3/2: Knicks Dominate Chris Paul's Hornets, 107-88

IN CASE OF CHAUNCEY BILLUPS INJURY, INSERT TONEY DOUGLAS. Like a faulty fire extinguisher, this probably won’t work on a consistent basis, but tonight it was all powerful.  Douglas started the game for Billups, who hurt his thigh last night in Orlando, and played like he never wants to give up the starter’s spot. In 32 minutes the former Seminole finished with 24 points on 10-13 shooting (4-6 from deep), five assists, and four rebounds.  From the opening tip he was aggressive, blowing by Chris Paul (who, for small stretches, played like he wished he were on a different team) several times and finishing at the basket with ease.  After Douglas and Stoudemire, who had 24 points of his own, were through with them, the Hornets looked about as demoralized as a professional basketball team can be. By midway through the third quarter they weren’t boxing out on free throws or closing out on wide open Knick shooters, and on the offensive end their strategy was “watch Jarrett Jack take a jump shot.” (Jack finished with a team high 21 points.)

Paul finished the game with a season low four points on 2-7 shooting.  He managed his usual 10 assists, but really failed to insert himself into the game’s narrative at any point.  New Orleans’ other weapons were also out of ammo: David West was 6-16 and Trevor Ariza only attempted four shots.

The whole night was a real feel good affair; the Knicks held a consistent 20 point lead throughout the second half.  At one point the crowd at MSG started a Jared Jeffries (more on him later) chant, and then followed it up with a call for Roger Mason. Mason, who’s tallied four total points on 1-16 shooting this season, entered with four minutes left and the game all but decided, and proceeded to sink the two shots he took, one of them from downtown.  Every Knick on the roster saw the floor, including the recently acquired Derrick Brown and the recently decomposed Shelden Williams.

Before the game Mike D’Antoni told reporters he thought that since Carmelo Anthony and Chauncey Billups came aboard, the remaining role players were caught standing around too much on offense, watching those two great additions do their thing, “like it was an All-Star game.” The Knicks did a great job of moving the ball around tonight, and not just in transition.  In particular, I’d like to point out my man Landry Fields.  He instinctively sniffs out open floor space like a slot receiver weaseling his way through the zone defense on a football field. As great as he is without the ball on offense, he’s just as good with it, taking (and mostly making) uncontested three-pointers, grabbing the ball in transition and advancing it via the un-fancy but effective chest pass without hesitation. In terms of seeing a decrease in shots, no New York starter was affected more by the Carmelo trade, yet Landry still manages to put his thumbprint on almost every basketball game he plays in.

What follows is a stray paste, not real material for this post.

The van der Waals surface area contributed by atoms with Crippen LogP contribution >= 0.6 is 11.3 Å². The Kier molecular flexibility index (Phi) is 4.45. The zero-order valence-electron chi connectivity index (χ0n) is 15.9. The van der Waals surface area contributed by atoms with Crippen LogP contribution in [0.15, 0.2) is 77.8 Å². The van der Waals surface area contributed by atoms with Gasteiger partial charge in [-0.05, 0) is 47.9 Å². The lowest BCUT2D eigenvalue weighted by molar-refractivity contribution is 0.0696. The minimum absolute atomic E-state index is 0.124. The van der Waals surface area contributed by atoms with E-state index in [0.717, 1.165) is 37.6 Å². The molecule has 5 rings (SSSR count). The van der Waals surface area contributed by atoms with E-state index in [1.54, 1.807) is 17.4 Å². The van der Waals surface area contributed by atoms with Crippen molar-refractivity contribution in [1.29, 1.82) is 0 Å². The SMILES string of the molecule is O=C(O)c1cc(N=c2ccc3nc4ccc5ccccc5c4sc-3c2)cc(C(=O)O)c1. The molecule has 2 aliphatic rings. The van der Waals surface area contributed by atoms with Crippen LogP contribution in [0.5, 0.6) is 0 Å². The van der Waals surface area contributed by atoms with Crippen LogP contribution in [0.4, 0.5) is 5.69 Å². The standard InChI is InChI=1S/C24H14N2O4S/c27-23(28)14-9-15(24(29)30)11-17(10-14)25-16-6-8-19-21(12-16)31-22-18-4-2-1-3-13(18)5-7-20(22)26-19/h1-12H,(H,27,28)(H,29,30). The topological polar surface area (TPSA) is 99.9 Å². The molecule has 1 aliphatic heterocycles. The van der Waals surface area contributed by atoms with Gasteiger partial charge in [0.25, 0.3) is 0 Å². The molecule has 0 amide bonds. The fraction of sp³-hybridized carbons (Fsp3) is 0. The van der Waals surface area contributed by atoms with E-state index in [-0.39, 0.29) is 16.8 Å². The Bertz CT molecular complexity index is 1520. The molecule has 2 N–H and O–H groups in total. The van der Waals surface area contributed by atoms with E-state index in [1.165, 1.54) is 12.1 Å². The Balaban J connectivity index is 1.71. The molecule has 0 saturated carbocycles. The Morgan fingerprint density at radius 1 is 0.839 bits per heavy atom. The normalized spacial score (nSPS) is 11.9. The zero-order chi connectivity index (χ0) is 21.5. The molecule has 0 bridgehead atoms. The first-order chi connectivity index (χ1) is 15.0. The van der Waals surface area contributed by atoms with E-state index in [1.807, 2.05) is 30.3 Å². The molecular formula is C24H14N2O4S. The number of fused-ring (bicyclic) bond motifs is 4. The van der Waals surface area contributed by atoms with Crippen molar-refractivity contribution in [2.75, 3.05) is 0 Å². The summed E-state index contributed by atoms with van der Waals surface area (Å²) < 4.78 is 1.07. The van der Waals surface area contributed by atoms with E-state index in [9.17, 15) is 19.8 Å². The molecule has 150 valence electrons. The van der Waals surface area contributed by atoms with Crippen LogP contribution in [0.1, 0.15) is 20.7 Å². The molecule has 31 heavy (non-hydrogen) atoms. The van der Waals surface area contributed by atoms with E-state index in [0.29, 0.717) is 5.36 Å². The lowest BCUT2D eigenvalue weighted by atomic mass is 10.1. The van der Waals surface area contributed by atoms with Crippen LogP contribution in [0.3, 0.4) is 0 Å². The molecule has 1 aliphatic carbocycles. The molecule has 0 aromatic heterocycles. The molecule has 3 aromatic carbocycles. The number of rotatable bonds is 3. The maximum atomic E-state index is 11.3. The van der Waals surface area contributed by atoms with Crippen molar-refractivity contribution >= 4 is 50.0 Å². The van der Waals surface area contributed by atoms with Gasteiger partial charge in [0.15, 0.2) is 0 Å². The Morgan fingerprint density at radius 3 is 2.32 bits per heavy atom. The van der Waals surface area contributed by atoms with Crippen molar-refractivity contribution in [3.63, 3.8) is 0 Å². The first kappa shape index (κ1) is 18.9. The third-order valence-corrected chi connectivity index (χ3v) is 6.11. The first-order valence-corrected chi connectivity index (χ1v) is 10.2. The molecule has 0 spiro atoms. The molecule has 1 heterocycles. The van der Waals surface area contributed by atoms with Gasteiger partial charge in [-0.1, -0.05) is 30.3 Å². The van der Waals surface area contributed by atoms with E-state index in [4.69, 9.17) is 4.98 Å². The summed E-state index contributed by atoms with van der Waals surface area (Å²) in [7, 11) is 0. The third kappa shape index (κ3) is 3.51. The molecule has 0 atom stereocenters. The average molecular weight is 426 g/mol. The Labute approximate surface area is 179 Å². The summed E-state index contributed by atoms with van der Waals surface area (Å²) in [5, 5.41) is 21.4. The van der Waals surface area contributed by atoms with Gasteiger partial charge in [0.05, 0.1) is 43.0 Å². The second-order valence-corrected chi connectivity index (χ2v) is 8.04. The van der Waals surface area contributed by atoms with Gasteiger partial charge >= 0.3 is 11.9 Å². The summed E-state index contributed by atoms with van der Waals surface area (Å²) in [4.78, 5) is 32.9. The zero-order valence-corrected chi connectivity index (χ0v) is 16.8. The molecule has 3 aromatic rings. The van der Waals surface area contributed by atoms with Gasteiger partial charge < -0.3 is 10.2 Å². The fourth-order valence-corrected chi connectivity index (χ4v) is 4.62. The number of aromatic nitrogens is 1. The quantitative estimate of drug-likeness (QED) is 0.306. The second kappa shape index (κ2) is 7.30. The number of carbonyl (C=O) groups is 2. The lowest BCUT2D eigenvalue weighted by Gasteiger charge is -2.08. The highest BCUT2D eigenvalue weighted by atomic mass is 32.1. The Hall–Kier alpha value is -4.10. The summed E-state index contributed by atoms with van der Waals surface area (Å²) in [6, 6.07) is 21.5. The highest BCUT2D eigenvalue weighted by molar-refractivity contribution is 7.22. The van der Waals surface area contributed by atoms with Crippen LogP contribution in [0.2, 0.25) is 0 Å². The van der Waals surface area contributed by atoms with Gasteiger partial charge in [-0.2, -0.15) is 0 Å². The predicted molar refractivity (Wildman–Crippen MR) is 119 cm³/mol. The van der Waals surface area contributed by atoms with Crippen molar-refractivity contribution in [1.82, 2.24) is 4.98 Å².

Jared Jeffries got into the game and wasted no time nestling himself into the role of pestering offensive rebounder and defensive glue guy. Best case scenario for the Knicks? He becomes a poor man’s Joakim Noah. Even with a 23 point lead late in the contest, Jeffries was still hustling for loose offensive rebounds. Then again, you, the reader, could’ve grabbed an offensive board or two at that point.

Shawne Williams is a very good three-point shooter.  Probably the best on a team loaded with them.  His defense is prone to create serious match-up issues, but when he’s hot Williams can NOT be left open. He went 4-6 from deep tonight and scored 16 points; New Orleans didn’t get the scouting report.

Guarding Carmelo Anthony is like trying to solve a sticky Rubik’s cube. He might not score the most points in the league, but he can attack in the greatest variation of ways. When you think of Anthony putting the ball in the hoop, you picture him out on the wing, steady, in the triple threat position, facing his defender with 47 different options on which he’s choosing his plan of action. Tonight he showed serious effectiveness in transition, making the right decision in almost every given opportunity and making the result a positive one for New York.

So what did we learn tonight? Well, for starters, we now know that the Knicks are capable of moving the ball in the half court, which is very important if they want to see success in the playoffs.  Another is that heading into his match-up with Chris Paul, Toney Douglas was mad. Mad at Mike D’Antoni for giving Anthony Carter more minutes than him two games ago. Mad at himself for playing so poorly against Orlando. Mad at the crowd for giving Chris Paul a warmer ovation than their own starting point guard.  But after watching the brilliant performance he staged tonight, right now you’ve got to think Toney Douglas isn’t so mad anymore. After draining what would be his last three of the night late in the fourth quarter, he landed on a Hornet defender’s foot and stumbled back into the scorer’s table.  Douglas then shot the closest referee a look that asked, “Where’s the call? Nobody told you it’s my night?”

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